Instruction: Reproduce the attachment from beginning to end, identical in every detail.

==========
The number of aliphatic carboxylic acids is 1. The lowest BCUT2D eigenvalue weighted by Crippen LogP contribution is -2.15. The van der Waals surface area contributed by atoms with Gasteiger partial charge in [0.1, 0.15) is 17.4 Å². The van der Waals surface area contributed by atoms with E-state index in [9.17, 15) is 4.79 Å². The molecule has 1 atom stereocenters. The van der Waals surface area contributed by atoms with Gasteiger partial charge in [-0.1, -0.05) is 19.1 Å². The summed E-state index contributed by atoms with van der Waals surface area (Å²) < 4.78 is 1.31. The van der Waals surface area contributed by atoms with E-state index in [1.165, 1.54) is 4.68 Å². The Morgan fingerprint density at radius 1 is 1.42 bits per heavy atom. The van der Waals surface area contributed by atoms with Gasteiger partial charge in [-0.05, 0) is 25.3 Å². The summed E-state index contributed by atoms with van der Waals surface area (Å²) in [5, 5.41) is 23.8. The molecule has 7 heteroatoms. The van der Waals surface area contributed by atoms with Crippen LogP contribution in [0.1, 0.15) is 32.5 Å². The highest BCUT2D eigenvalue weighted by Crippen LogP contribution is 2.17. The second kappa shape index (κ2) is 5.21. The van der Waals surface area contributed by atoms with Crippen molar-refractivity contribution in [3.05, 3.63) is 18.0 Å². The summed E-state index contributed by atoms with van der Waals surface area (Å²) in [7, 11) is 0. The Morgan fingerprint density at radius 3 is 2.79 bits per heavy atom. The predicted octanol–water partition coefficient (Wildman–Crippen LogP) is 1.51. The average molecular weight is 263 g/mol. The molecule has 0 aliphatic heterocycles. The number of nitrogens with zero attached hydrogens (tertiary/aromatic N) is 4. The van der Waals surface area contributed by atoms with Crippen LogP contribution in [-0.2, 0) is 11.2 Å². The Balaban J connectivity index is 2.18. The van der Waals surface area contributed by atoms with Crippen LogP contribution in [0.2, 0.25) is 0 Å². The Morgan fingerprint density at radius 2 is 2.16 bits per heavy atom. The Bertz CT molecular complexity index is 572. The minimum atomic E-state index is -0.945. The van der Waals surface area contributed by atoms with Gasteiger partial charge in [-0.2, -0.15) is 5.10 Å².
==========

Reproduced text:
The number of aliphatic carboxylic acids is 1. The lowest BCUT2D eigenvalue weighted by Crippen LogP contribution is -2.15. The van der Waals surface area contributed by atoms with Gasteiger partial charge in [0.1, 0.15) is 17.4 Å². The van der Waals surface area contributed by atoms with E-state index in [9.17, 15) is 4.79 Å². The molecule has 1 atom stereocenters. The van der Waals surface area contributed by atoms with Gasteiger partial charge in [-0.1, -0.05) is 19.1 Å². The summed E-state index contributed by atoms with van der Waals surface area (Å²) < 4.78 is 1.31. The van der Waals surface area contributed by atoms with E-state index in [1.165, 1.54) is 4.68 Å². The Morgan fingerprint density at radius 1 is 1.42 bits per heavy atom. The van der Waals surface area contributed by atoms with Gasteiger partial charge in [-0.05, 0) is 25.3 Å². The summed E-state index contributed by atoms with van der Waals surface area (Å²) in [5, 5.41) is 23.8. The molecule has 7 heteroatoms. The van der Waals surface area contributed by atoms with Crippen LogP contribution in [0.1, 0.15) is 32.5 Å². The highest BCUT2D eigenvalue weighted by Crippen LogP contribution is 2.17. The second kappa shape index (κ2) is 5.21. The van der Waals surface area contributed by atoms with Crippen molar-refractivity contribution in [3.05, 3.63) is 18.0 Å². The summed E-state index contributed by atoms with van der Waals surface area (Å²) in [7, 11) is 0. The Morgan fingerprint density at radius 3 is 2.79 bits per heavy atom. The predicted octanol–water partition coefficient (Wildman–Crippen LogP) is 1.51. The average molecular weight is 263 g/mol. The molecule has 0 aliphatic heterocycles. The number of nitrogens with zero attached hydrogens (tertiary/aromatic N) is 4. The van der Waals surface area contributed by atoms with Crippen LogP contribution in [-0.2, 0) is 11.2 Å². The Balaban J connectivity index is 2.18. The van der Waals surface area contributed by atoms with Crippen LogP contribution in [0.2, 0.25) is 0 Å². The Morgan fingerprint density at radius 2 is 2.16 bits per heavy atom. The Bertz CT molecular complexity index is 572. The minimum atomic E-state index is -0.945. The van der Waals surface area contributed by atoms with Gasteiger partial charge in [-0.2, -0.15) is 5.10 Å².